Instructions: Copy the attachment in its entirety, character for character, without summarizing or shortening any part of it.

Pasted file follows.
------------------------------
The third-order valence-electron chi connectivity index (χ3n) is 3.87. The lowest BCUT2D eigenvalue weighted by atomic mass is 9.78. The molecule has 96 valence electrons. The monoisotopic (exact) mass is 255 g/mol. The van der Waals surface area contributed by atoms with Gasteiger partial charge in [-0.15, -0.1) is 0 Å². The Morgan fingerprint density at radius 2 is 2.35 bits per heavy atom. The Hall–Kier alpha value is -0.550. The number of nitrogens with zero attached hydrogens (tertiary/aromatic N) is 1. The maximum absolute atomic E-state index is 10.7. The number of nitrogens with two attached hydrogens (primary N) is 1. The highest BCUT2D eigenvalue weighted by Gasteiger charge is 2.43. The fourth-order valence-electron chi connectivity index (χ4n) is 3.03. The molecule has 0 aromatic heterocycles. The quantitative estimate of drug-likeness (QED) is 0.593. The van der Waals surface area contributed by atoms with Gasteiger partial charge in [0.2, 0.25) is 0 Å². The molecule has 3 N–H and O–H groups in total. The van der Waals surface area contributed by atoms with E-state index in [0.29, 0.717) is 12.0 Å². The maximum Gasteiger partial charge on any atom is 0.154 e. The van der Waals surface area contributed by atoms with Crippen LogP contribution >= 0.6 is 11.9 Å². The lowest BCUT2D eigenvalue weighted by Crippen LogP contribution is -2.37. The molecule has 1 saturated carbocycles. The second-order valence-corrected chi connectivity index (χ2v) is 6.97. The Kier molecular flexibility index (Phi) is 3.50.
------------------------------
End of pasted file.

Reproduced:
The third-order valence-electron chi connectivity index (χ3n) is 3.87. The lowest BCUT2D eigenvalue weighted by atomic mass is 9.78. The molecule has 96 valence electrons. The monoisotopic (exact) mass is 255 g/mol. The van der Waals surface area contributed by atoms with Gasteiger partial charge in [-0.15, -0.1) is 0 Å². The Morgan fingerprint density at radius 2 is 2.35 bits per heavy atom. The Hall–Kier alpha value is -0.550. The number of nitrogens with zero attached hydrogens (tertiary/aromatic N) is 1. The maximum absolute atomic E-state index is 10.7. The number of nitrogens with two attached hydrogens (primary N) is 1. The highest BCUT2D eigenvalue weighted by Gasteiger charge is 2.43. The fourth-order valence-electron chi connectivity index (χ4n) is 3.03. The molecule has 0 aromatic heterocycles. The quantitative estimate of drug-likeness (QED) is 0.593. The van der Waals surface area contributed by atoms with Gasteiger partial charge in [0.2, 0.25) is 0 Å². The molecule has 3 N–H and O–H groups in total. The van der Waals surface area contributed by atoms with E-state index in [0.29, 0.717) is 12.0 Å². The maximum Gasteiger partial charge on any atom is 0.154 e. The van der Waals surface area contributed by atoms with Crippen LogP contribution >= 0.6 is 11.9 Å². The lowest BCUT2D eigenvalue weighted by Crippen LogP contribution is -2.37. The molecule has 1 saturated carbocycles. The second-order valence-corrected chi connectivity index (χ2v) is 6.97. The Kier molecular flexibility index (Phi) is 3.50.